Information released today by the N.C. Department of Public Instruction shows proposals have been submitted that, if approved, would open three new public charter schools in Asheville and Buncombe County in August 2014.

According to the listing of applicants, they are:

  • Appalachian Heritage Academy, to be within the Asheville City Schools district and to be for grades 9-12, with year 10 projected enrollment of 200.
  • INVEST COLLEGIATE, to be within the Buncombe County Schools district and to be for grades K-12, with year 10 projected enrollment of 1,200.
  • The Franklin School of Innovation, to be within the Buncombe County Schools district and to be for grades 6-12, with year 10 projected enrollment of 736.

These charter school applications are in addition to one submitted for the NC Connections Academy, a statewide charter to be for grades 6-12 and with year 10 projected enrollment of 2,500.

There were no other applications submitted from the other 17 westernmost counties of the state. And, according to the release, every application will be online by Friday.

The full press release can be found below.

Press release from the N.C. Department of Public Instruction, shared March 4:

NCDPI receives 70 charter school applications

The N.C. Department of Public Instruction received 70 applications from organizations proposing to open a public charter school in August 2014. These applications were received by the March 1 deadline and represent the largest collection of applications ever submitted since the first public charter school opened in North Carolina in 1997. The list of applicants is now available and every application will be available online no later than Friday, March 8.

“As the number of quality charter schools continues to grow in North Carolina, the Department of Public Instruction will continue to work closely with these new public schools to meet students’ needs and boost academic achievement,” said State Superintendent June Atkinson. “We have made great progress over the past several years and our hard work has paid off with the highest graduation rate in the state’s history. Public charter schools have contributed to this progress and we look forward to working with a new group of excellent schools in 2014.”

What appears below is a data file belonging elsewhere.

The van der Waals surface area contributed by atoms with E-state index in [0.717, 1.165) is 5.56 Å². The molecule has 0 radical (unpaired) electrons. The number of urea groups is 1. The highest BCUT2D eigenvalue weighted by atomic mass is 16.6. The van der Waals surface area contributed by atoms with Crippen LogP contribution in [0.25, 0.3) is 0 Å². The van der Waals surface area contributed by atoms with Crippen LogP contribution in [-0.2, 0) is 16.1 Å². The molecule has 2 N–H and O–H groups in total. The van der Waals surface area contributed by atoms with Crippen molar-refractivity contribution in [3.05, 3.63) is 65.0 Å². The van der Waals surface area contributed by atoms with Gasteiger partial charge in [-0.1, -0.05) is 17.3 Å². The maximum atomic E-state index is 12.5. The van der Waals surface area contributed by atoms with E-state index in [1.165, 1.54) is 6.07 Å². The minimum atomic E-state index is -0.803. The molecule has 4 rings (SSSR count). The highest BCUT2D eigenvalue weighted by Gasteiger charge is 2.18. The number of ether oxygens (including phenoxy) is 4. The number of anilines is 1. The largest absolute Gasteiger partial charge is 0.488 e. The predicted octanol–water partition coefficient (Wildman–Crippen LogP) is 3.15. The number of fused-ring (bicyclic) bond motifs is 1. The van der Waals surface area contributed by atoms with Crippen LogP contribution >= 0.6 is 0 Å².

Joel Medley, director of the Office of Charter Schools, said this application review is a “multi-layer and multi-faceted process focused on quality.”  The first phase is a completeness review performed by the Office of Charter Schools. Any groups that have not submitted an entire application will not advance. Then, the Public Charter School Advisory Council will conduct a quality review, which will include subcommittee deliberations and interviews. This process will take several months and will enable the Council to make recommendations to the State Board of Education to help Board members determine which applicants should be granted preliminary charters for a planning year in 2013-14.

The Office of Charter Schools will provide training this summer for applicants interested in submitting a proposal in future charter school application cycles. The next round of applications, as mandated by the State Board, must utilize the new automated application system. An overview of the expected timeline, including the required Letter of Intent that is due Sept. 6, is available online. [PDF]

There are currently 107 public charter schools open in North Carolina serving nearly 50,000 students. Twenty-five additional schools are in the planning phase and will go before the State Board for approval during its meeting on Thursday of this week. For more information, contact the NCDPI Office of Charter Schools at (919) 807-3491.

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Angie Newsome was the executive director and editor of Carolina Public Press. Contact her at (828) 774-5290 or e-mail her at

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